Mary Fuller notes that ravens represent rebirth.
In a way, she’s experiencing a rebirth of her own, making the transition from being a lifelong educator to an art gallery owner.
Thus was born her gallery’s namesake, The Turquoise Raven Art Gallery, at 104 E. Main St. in Cortez.
It opened Monday after a nine-month process that saw the former warehouse molded into a center conducive to imagination and expression.
While Fuller has long participated in and supported the arts, she’s channeling her eye for design and creativity through a new outlet after serving as a longtime teacher in the Montezuma-Cortez School District, as well as working in adult education and nonprofits.
Ravens are featured in mythology, Fuller said. She’s fascinated by the idea that a group of ravens is called an unkindness – which she attributes to their “sass.“
But the real significance of ravens to her?
“They've got many, many qualities that show perseverance, reflection, rebirth – getting through things in life,” she said.
And so these birds of transformation are depicted in her gallery’s namesake and sprinkled in artwork decorating its vivid walls.
Thursday, an exhibit titled “An Unkindness Among the Art” launched – a nod to the bird so instrumental to the gallery’s identity.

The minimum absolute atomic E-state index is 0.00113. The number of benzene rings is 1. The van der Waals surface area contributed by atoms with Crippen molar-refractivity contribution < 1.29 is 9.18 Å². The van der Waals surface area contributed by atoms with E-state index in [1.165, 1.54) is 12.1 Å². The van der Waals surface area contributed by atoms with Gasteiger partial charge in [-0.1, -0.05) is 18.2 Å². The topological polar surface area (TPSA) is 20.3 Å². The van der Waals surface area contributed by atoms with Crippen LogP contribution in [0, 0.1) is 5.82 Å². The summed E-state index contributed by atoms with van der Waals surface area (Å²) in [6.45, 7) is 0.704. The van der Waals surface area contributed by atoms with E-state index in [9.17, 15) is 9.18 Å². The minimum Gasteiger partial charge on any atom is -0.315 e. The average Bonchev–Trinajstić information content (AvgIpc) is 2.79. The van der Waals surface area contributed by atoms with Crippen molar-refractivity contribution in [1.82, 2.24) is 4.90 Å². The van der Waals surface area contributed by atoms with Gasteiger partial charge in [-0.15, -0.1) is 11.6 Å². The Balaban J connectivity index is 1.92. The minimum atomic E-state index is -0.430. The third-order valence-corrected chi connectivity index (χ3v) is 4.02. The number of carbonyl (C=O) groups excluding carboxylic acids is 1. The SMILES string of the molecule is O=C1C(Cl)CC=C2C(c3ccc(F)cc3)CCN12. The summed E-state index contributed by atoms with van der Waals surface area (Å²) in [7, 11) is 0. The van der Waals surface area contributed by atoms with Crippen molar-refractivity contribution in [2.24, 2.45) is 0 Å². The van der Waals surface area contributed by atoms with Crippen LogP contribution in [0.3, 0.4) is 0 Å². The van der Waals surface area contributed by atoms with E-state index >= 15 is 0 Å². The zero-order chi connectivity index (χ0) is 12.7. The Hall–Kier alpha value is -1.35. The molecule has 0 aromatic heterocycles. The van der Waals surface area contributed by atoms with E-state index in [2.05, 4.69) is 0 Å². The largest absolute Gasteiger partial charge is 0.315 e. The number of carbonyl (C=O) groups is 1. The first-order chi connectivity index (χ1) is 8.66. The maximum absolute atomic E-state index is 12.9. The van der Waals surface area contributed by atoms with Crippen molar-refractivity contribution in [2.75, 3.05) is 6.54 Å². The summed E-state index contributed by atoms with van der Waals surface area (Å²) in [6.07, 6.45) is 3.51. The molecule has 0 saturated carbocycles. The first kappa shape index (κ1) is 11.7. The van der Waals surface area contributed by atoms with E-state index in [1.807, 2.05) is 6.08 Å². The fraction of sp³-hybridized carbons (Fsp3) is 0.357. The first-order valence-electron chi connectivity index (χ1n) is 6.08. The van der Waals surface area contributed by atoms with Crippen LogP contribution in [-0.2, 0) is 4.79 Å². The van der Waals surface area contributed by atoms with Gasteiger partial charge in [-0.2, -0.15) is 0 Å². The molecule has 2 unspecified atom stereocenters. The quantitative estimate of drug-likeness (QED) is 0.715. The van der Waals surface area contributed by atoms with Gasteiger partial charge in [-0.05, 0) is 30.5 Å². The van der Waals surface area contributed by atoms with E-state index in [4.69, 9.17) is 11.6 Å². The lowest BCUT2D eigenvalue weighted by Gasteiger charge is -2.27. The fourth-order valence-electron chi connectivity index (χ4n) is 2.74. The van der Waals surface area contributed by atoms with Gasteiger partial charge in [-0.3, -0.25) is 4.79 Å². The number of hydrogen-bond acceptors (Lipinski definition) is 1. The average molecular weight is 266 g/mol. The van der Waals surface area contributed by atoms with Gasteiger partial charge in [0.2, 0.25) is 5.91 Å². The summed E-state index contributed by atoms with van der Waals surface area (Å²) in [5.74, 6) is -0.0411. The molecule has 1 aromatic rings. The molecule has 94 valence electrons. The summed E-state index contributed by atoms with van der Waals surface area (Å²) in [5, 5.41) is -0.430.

Throughout the 3,000-square-foot, renovated warehouse, paintings, jewelry and other mediums of art are carefully placed, highlighting the work of artists exclusively from the Four Corners region.
A classroom provides further opportunity for intellectual stimulation and community events.
The abundance of space is no accident – Fuller wants people to experience each piece, one by one, with enough room to feel the depth of each creation.
“The space is is very well thought-out,” Fuller said. “It is very intentional.”
Local artist Sonja Horoshko played an instrumental role in the design and opening of the gallery, she said.
“I've learned doing things in isolation isn't useful,” Fuller said. “You need different perspectives and different points of view. That's something I've learned from all my other previous positions. So, I didn't want to make every decision in isolation. I want people to give me feedback.”
For Fuller, taking a small-business leaders class at Pueblo Community College last winter was the final step in implementing her yearslong gallery dream.
The gallery is open Monday and Tuesday from 11 a.m. to 8 p.m., from 11 a.m. to 9 p.m. Thursday through Saturday and 12 to 5 p.m. on Sundays.
- Silvia Pina
- Denice Langley
- Sonja Horoshko
- Ed Singer
- Amelia Joe Chandler
- Michele Farrier
- Susan Reed
- Susan Dees
- Sharon Wolf
- Caroline Blackburn
- Leigh Waggoner
- Sam Lyons
- Sophie Lundberg
- Gloria Emerson
- Madison Shubert
- Mikey Mills
- Janet Chaney
- Darnell Bane
- Sam Eckhart
- Amelia Joe Chandler
- Mary Fuller
Turquoise Raven joins ZU Gallery on Main Street, which opened in September.